While former President Donald Trump seems more than eager to debate President Joe Biden, the sitting president’s re-election campaign is silent on its plans to put 81-year-old Biden on the general election debate stage.
Less than a year out from the presidential election, the nonpartisan Commission on Presidential Debates (CPD) announced the three dates for next year’s forums. Though Trump previously said in June he would debate Biden, questions about if he would attend the general election debates have seemingly risen as the former president continues to skip the Republican presidential primary debates.
But when asked if the former president — if the Republican presidential nominee — would participate in the general election debates, a senior Trump aide expressed enthusiasm.
“President Trump looks forward to debating Crooked Joe Biden next fall,” the aide told the Daily Caller. “The real question is whether or not Joe will debate President Trump. Specific to the Presidential Debate Commission, the campaign has not yet accepted the suggested terms made recently.”
The Biden campaign did not respond to multiple Daily Caller inquiries about whether the president could commit to debating Trump if he is the nominee or if the campaign could respond to the aide’s comments.
Dates for the Presidential Debates have been released, and we’re all prepping for a Trump v Biden showdown: pic.twitter.com/v0f1QYjwso
— Hilton Beckham (@hiltonsbeckham) November 22, 2023
Kate Bedingfield, a former White House communications director and Biden 2020 deputy campaign manager, told NBC News that it is “a good strategic decision to know who your opponent will be before you commit to debating them” adding that the Biden campaign doesn’t need to lock themselves into a decision yet.
Some questions about whether Biden will take the general debate stage revolve around concerns regarding his age. A majority of Americans think that the 81-year-old doesn’t have the mental or physical fitness to serve effectively in office, according to a Monday George Washington University and YouGov poll. (RELATED: ‘Doesn’t Look A Day Over 90’: Conservatives Celebrate Biden’s Birthday With A Look Back At His Year Of Gaffes)
“Trump will [debate]. Joe won’t,” Mark R. Weaver, a GOP strategist, told the Daily Caller. “Joe will find a reason not to. He’ll say that he can’t debate an election denier or by then if there’s been a conviction that you can’t debate a convicted person. He’ll find some reason to not have to stand up there and answer tough questions.”
In the race for the Republican presidential nomination, Trump is the front runner by a significant margin. As of Wednesday, Trump is polling nationally at 61.3 percent, while the next closest candidate, Florida Gov. Ron DeSantis, is polling at 13.8 percent with former U.N. ambassador Nikki Haley is at 9.9 percent, according to Real Clear Politics average.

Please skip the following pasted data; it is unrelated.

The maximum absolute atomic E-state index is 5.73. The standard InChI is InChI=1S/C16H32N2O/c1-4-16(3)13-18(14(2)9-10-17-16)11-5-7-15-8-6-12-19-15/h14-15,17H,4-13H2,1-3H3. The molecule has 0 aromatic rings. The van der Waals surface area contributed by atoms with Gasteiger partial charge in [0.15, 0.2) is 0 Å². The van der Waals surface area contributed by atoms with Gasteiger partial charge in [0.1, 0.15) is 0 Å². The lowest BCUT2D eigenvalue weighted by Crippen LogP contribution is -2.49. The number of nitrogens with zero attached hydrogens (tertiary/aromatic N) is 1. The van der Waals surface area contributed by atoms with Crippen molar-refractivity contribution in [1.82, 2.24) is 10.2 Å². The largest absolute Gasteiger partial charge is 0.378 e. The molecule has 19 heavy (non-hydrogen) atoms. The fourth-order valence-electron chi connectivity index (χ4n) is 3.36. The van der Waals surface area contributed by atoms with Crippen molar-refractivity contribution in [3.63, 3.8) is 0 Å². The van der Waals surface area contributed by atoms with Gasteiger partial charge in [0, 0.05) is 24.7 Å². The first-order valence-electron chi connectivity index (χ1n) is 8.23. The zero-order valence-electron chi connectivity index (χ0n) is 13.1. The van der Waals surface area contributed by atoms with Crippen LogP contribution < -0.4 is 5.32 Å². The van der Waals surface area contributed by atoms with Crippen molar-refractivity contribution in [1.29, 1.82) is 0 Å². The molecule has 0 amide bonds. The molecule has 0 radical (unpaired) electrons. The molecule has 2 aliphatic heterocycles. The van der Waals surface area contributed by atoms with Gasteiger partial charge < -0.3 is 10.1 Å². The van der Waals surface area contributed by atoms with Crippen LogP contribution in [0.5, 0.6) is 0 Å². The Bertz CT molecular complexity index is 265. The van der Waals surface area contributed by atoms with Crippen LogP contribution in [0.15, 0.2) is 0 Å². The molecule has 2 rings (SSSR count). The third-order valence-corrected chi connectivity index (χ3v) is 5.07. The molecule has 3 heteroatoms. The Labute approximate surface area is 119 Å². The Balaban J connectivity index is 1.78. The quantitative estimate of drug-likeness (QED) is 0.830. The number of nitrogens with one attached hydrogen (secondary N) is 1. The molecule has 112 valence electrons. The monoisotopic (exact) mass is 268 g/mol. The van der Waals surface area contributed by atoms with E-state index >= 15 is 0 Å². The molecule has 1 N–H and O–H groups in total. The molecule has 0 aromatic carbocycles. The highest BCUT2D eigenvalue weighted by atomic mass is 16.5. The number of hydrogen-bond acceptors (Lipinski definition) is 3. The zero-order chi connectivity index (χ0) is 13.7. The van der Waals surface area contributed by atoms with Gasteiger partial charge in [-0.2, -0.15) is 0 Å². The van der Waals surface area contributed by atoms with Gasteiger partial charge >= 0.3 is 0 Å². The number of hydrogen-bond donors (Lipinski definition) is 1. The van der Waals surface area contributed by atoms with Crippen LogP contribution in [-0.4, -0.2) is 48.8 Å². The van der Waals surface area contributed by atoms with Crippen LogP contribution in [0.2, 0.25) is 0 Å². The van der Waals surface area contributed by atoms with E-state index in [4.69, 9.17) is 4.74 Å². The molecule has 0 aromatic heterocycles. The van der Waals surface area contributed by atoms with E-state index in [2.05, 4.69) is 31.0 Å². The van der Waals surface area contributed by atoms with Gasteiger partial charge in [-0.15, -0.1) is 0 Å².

Trump is also leading Biden in key swing states such as Nevada, Georgia, Arizona, Michigan and Pennsylvania. The former president is beating Biden nationally, too. A recent Emerson College poll shows Trump ahead of Biden, 47 percent to 43 percent, a jump from an October poll that showed the former president up by just two points.
Trump has skipped the last three presidential debates, instead choosing to meet with autoworkers and host rallies of his own. The former president is not expected to take the stage at the fourth debate on Dec. 6. (RELATED: EXCLUSIVE: Trump Rips RNC, Says They Have To Stop Debates)
Brad Bannon, a Democratic strategist, told the Daily Caller that he does not expect Trump to participate in the general election debates if it is a close race, adding that he thinks if the former president takes the stage he will have a lot of “awkward questions” to answer.
“I think the Biden campaign would love the opportunity [to debate Trump],” Bannon told the Daily Caller. “Biden performed well in the 2020 debate. I think they would love to get an opportunity to corner Trump on a lot of different things. I think they’d love to have a shot at them and take them on in 2024.”
The general election debates are scheduled for Sept. 16, Oct. 1 and Oct. 9. and will be hosted at Texas State University, Virginia State University and the University of Utah, respectively.
The Republican National Committee (RNC) withdrew from the CPD in 2022 as RNC Chairwoman Ronna McDaniel argued the organization was “biased” and “has refused to enact simple and commonsense reforms,” NBC News reported. To participate in the 2024 general election debates organized by CPD, presidential candidates must meet a set of standards, including that they must be on enough state ballots that they have a chance of winning the Electoral College, must be constitutionally eligible to serve as president and the candidates must have at least 15% of the electorate backing them.
“The United States’ general election debates, watched live worldwide, are a model for many other countries: the opportunity to hear and see leading candidates address serious issues in a fair and neutral setting,” CPD co-chairs Frank Fahrenkopf and Antonia Hernández said in a Nov. 20 statement, NBC reported.
“This tradition remains unbroken since 1976,” Fahrenkopf and Hernández wrote.